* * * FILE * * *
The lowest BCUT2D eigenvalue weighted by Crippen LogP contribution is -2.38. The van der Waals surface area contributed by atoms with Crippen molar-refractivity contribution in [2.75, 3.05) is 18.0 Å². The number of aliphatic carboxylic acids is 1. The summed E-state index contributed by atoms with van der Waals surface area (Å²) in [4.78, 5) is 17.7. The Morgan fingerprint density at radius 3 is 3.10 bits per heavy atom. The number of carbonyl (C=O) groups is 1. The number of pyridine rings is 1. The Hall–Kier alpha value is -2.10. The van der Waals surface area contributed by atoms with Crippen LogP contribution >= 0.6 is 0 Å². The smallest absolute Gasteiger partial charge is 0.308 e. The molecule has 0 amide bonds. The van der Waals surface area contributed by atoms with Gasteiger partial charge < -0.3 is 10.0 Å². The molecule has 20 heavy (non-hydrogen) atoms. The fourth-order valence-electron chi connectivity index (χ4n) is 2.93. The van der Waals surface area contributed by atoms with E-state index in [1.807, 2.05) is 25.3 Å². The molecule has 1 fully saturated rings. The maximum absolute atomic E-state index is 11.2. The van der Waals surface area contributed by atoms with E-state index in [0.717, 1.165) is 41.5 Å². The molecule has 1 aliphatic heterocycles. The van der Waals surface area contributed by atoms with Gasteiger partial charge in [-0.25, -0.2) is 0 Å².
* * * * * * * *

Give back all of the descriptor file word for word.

The lowest BCUT2D eigenvalue weighted by Crippen LogP contribution is -2.38. The van der Waals surface area contributed by atoms with Crippen molar-refractivity contribution in [2.75, 3.05) is 18.0 Å². The number of aliphatic carboxylic acids is 1. The summed E-state index contributed by atoms with van der Waals surface area (Å²) in [4.78, 5) is 17.7. The Morgan fingerprint density at radius 3 is 3.10 bits per heavy atom. The number of carbonyl (C=O) groups is 1. The number of pyridine rings is 1. The Hall–Kier alpha value is -2.10. The van der Waals surface area contributed by atoms with Crippen LogP contribution >= 0.6 is 0 Å². The smallest absolute Gasteiger partial charge is 0.308 e. The molecule has 0 amide bonds. The van der Waals surface area contributed by atoms with Gasteiger partial charge < -0.3 is 10.0 Å². The molecule has 20 heavy (non-hydrogen) atoms. The fourth-order valence-electron chi connectivity index (χ4n) is 2.93. The van der Waals surface area contributed by atoms with E-state index in [1.807, 2.05) is 25.3 Å². The molecule has 1 fully saturated rings. The maximum absolute atomic E-state index is 11.2. The van der Waals surface area contributed by atoms with E-state index in [0.717, 1.165) is 41.5 Å². The molecule has 1 aliphatic heterocycles. The van der Waals surface area contributed by atoms with Gasteiger partial charge in [-0.25, -0.2) is 0 Å².